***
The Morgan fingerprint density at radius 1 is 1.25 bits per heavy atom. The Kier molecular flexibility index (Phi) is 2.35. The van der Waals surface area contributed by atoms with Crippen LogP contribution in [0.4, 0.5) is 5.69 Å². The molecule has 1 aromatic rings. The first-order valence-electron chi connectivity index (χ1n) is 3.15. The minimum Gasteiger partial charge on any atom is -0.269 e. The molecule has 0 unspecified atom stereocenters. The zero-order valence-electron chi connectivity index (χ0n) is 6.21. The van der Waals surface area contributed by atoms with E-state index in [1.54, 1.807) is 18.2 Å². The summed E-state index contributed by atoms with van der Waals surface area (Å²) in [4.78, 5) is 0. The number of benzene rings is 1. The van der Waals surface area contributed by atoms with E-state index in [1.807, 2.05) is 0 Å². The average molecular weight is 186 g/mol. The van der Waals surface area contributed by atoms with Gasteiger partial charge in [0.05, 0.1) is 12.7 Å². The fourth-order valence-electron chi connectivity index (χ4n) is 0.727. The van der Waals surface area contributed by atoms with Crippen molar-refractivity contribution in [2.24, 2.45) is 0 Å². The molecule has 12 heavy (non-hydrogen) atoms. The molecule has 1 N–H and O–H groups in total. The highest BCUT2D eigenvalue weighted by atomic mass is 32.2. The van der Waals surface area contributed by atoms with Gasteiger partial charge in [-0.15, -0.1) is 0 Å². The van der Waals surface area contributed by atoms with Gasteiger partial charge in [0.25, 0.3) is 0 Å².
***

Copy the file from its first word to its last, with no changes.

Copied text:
The Morgan fingerprint density at radius 1 is 1.25 bits per heavy atom. The Kier molecular flexibility index (Phi) is 2.35. The van der Waals surface area contributed by atoms with Crippen LogP contribution in [0.4, 0.5) is 5.69 Å². The molecule has 1 aromatic rings. The first-order valence-electron chi connectivity index (χ1n) is 3.15. The minimum Gasteiger partial charge on any atom is -0.269 e. The molecule has 0 unspecified atom stereocenters. The zero-order valence-electron chi connectivity index (χ0n) is 6.21. The van der Waals surface area contributed by atoms with E-state index in [1.54, 1.807) is 18.2 Å². The summed E-state index contributed by atoms with van der Waals surface area (Å²) in [4.78, 5) is 0. The number of benzene rings is 1. The van der Waals surface area contributed by atoms with E-state index in [1.807, 2.05) is 0 Å². The average molecular weight is 186 g/mol. The van der Waals surface area contributed by atoms with Gasteiger partial charge in [0.05, 0.1) is 12.7 Å². The fourth-order valence-electron chi connectivity index (χ4n) is 0.727. The van der Waals surface area contributed by atoms with Crippen molar-refractivity contribution in [2.24, 2.45) is 0 Å². The molecule has 12 heavy (non-hydrogen) atoms. The molecule has 1 N–H and O–H groups in total. The highest BCUT2D eigenvalue weighted by atomic mass is 32.2. The van der Waals surface area contributed by atoms with Gasteiger partial charge in [-0.15, -0.1) is 0 Å². The van der Waals surface area contributed by atoms with Gasteiger partial charge in [0.25, 0.3) is 0 Å².